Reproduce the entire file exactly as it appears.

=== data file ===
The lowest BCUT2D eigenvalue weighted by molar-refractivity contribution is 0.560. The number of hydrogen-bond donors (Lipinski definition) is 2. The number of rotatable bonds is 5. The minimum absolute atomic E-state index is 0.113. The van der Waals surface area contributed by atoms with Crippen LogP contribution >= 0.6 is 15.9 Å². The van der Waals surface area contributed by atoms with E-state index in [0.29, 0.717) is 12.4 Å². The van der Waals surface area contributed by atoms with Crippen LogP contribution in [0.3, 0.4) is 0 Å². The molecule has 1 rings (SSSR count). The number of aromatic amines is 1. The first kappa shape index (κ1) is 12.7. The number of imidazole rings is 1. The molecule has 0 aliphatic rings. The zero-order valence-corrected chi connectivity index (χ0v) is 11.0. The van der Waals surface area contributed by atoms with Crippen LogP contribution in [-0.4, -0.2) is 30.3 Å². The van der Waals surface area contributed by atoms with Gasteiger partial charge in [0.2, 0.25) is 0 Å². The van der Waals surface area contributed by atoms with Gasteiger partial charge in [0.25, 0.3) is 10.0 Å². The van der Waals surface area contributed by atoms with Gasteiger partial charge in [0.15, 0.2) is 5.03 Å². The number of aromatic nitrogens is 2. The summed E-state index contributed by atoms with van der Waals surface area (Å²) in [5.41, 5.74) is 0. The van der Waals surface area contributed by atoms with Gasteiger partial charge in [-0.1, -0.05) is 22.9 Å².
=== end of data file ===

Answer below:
The lowest BCUT2D eigenvalue weighted by molar-refractivity contribution is 0.560. The number of hydrogen-bond donors (Lipinski definition) is 2. The number of rotatable bonds is 5. The minimum absolute atomic E-state index is 0.113. The van der Waals surface area contributed by atoms with Crippen LogP contribution >= 0.6 is 15.9 Å². The van der Waals surface area contributed by atoms with E-state index in [0.29, 0.717) is 12.4 Å². The van der Waals surface area contributed by atoms with Crippen LogP contribution in [0.3, 0.4) is 0 Å². The molecule has 1 rings (SSSR count). The number of aromatic amines is 1. The first kappa shape index (κ1) is 12.7. The number of imidazole rings is 1. The molecule has 0 aliphatic rings. The zero-order valence-corrected chi connectivity index (χ0v) is 11.0. The van der Waals surface area contributed by atoms with Crippen LogP contribution in [-0.4, -0.2) is 30.3 Å². The van der Waals surface area contributed by atoms with Gasteiger partial charge in [0.2, 0.25) is 0 Å². The van der Waals surface area contributed by atoms with Gasteiger partial charge in [0.25, 0.3) is 10.0 Å². The van der Waals surface area contributed by atoms with Gasteiger partial charge in [0.15, 0.2) is 5.03 Å². The number of aromatic nitrogens is 2. The summed E-state index contributed by atoms with van der Waals surface area (Å²) in [5.41, 5.74) is 0. The van der Waals surface area contributed by atoms with Gasteiger partial charge in [-0.1, -0.05) is 22.9 Å².